Mass shootings. Violence. Protests. Racial strife. Vicious intra-party political fighting. All amid a presidential election.
The year is 2016 but it could just as well be 1968. And what happened in that presidential election should serve as a valuable guide to this year's candidates, especially Donald Trump.
The narrow winner in 1968 was Richard Nixon, who threaded a difficult needle in a three-way race against Democrat Vice President Hubert Humphrey and segregationist breakaway Democrat Governor George Wallace. It should go without saying that Nixon didn't win over voters with his charm; he was never personally popular. He didn't really offer any solid policy proposals that resonated with the public either. Instead, Nixon won by playing an extremely cautious hand in the midst of a nation seemingly in chaos. He emphasized a return to law and order, but he also promised to "bring us together." And for the war in Vietnam, he was even more cautious, only saying that he had a "secret plan" to end it. He appeared like he was a man in control of his emotions as opposed to the firebrand Wallace and overwhelmed-looking Humphrey. The result was that just four years after the worst popular vote defeat of the 20th century — the Republicans were back in the White House.
That kind of cautious and even quiet campaigning is definitely the polar opposite of what we've seen from Donald Trump during most of the campaign so far. He's been loud, politically incorrect, and the opposite of cautious in the management of his extremely popular social media accounts. His rallies have been marred by violence committed both by his supporters and by anti-Trump protesters who have targeted his supporters at those locales. But with four months to go before Election Day and the Republican National Convention still a week away, Trump still has a chance to effectively change his demeanor — and the tenor of his campaign.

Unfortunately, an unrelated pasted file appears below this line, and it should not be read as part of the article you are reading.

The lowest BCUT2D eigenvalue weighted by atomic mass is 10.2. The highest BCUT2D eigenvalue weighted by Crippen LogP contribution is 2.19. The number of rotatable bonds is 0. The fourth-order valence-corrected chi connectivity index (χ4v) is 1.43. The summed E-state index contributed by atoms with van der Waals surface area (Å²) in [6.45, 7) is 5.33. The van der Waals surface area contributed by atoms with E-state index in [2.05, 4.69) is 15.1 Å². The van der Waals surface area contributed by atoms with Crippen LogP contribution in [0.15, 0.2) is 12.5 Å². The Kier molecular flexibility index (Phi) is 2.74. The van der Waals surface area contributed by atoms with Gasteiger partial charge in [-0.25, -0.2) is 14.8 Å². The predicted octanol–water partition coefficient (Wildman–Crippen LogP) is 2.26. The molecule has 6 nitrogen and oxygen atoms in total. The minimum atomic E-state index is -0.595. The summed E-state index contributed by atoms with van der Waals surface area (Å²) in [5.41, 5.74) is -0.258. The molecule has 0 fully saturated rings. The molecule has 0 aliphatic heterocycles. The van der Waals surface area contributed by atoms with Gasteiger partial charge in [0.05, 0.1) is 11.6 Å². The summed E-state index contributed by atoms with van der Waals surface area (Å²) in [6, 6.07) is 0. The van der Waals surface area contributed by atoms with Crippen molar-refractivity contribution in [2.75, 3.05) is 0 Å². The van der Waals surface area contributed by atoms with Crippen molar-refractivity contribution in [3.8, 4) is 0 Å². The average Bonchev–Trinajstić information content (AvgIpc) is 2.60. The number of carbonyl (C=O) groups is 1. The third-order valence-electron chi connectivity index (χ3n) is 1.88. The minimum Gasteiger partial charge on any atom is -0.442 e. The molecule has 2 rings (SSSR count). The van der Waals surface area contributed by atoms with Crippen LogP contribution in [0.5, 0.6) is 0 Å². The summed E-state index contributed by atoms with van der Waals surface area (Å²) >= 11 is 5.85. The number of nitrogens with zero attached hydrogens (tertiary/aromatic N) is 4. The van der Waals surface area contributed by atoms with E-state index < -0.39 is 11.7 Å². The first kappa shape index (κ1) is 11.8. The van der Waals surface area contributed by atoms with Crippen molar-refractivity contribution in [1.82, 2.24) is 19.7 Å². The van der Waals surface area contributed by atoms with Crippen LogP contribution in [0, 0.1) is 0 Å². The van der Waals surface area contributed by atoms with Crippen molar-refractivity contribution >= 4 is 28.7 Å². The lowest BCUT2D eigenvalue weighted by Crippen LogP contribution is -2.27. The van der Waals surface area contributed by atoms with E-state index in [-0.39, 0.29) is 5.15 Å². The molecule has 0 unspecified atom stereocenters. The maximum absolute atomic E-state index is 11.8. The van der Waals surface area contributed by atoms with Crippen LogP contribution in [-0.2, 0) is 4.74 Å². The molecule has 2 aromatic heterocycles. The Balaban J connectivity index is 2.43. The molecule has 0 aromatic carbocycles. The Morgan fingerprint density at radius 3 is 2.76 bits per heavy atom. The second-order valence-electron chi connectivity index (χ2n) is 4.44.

Trump's longer statement about the Dallas shootings early Friday morning was probably the most restrained and presidential comments from him or his entire campaign since he began running last year. He called for restoring law and order, but he also urged the country to repair its divisions. He even included mournful comments about the police shootings of civilians earlier last week in Louisiana and Minnesota. This was not the same guy who jumped on Twitter barely an hour after the San Bernardino shootings and blamed the incident on terrorism. This was not the same guy who quickly blamed President Obama and Hillary Clinton for their immigration and terror policy failures quickly after the Orlando massacre. Instead, that post-Dallas statement was vintage 1968 Nixon, almost to the letter.
And at the same time, Hillary Clinton seems to be forced to follow Humphrey's 1968 losing lead. Since the Dallas shootings, Clinton has done as Humphrey did and directed her attention to catching up to a Democratic Party base that's moved to the left of her. In the last few days, her comments about how "white people need to listen better" and her capitulation to a groundbreaking anti-death penalty plank in the party platform will be popular among the most liberal voters and minorities. But they aren't likely to help her appear like a unifying leader who can attract moderates and even some conservative voters who don't like Trump and could be convinced to back her. Trump seems positively unifying compared to that.
The big question is can Trump keep it up? Based on all the data we have from the past 13 months, no sane person could confidently make that bet. The only real argument is whether it would make any difference if he did. You can answer that question with a "yes" with a little more confidence based on the fact that a decent chunk of the voters are still undecided about Trump even after all the bombast we've heard so far. It's clearly not too late for them to make a new judgment about Trump or Hillary Clinton for that matter. This is hard for most voters who made up their minds long ago to fathom, but it's true all the same.
Trump's sometimes outrageous comments and messages were a key facet of establishing his image as a man not under the control of the usual political handlers and big donors. That won him the GOP presidential nomination despite very steep odds. But to win over moderate and undecided voters who just don't respond as well to bluster, Trump needs to strike a different tone or at least appear much less out of control. He did that in his response to the Dallas atrocity. Now, let's just see if he can keep it up.